Rarely does adolescent love reach its full potential, but what happens when two young lovers reunite after eleven years? Time has transformed Pilar into a strong and independent woman, while her devoted childhood friend has grown into a handsome and charismatic spiritual leader. She has learned well how to bury her feelings . . .and he has turned to religion as a refuge from his raging inner conflicts.Now they are together once again, embarking on a journey fraught with difficulties, as long-buried demons of blame and resentment resurface after more than a decade. But in a small village in the French Pyrenees, by the waters of the River Piedra, a most special relationship will be reexamined in the dazzling light of some of life’s biggest questions.

Coming at number 6 is The Witch of Portobello published in 2006.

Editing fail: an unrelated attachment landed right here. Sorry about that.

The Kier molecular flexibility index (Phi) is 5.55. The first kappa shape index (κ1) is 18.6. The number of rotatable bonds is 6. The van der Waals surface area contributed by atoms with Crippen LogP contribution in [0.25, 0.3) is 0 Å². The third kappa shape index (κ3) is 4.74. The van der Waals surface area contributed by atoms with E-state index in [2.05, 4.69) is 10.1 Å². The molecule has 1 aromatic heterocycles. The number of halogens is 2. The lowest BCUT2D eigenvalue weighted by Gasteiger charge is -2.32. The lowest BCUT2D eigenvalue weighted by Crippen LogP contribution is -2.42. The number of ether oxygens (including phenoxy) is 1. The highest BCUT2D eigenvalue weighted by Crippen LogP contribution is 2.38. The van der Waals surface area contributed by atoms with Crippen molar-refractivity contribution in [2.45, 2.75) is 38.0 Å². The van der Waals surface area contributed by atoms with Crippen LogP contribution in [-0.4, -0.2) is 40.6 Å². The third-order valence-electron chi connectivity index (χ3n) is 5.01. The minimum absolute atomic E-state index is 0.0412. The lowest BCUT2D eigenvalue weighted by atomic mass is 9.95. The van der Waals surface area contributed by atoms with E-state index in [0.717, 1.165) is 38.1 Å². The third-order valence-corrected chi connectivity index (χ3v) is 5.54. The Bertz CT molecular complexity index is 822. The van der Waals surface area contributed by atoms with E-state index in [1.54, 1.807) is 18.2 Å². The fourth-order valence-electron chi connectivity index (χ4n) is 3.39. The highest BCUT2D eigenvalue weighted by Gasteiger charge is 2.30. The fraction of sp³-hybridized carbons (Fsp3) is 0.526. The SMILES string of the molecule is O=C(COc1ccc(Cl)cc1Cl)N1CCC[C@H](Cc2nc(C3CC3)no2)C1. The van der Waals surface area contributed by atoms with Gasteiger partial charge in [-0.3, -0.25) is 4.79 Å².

How do we find the courage to always be true to ourselves—even if we are unsure of whom we are?
That is the central question of international bestselling author Paulo Coelho’s profound new work, The Witch of Portobello. It is the story of a mysterious woman named Athena, told by the many who knew her well—or hardly at all.

Coming at number 5 is The winner stands alone published in 2008.

The story is set during the Cannes International Film Festival and the entire action plays out over 24 hours. Igor is a wealthy Russian businessman. His wife Ewa left him two years ago and Igor has never really come to terms with their break up, especially as Ewa is now remarried to a famous fashion designer, Hamid Hussein. Igor is insanely jealous and when Ewa left him he told her that he would destroy ‘whole worlds’ in order to get her back, and he intends to keep his promise! Igor has followed Ewa and her new husband to Cannes and his plan is to cause as much violence and destruction as possible until Ewa realises how much he loves her and comes back to him. Ewa loved Igor but she was absolutely terrified of him.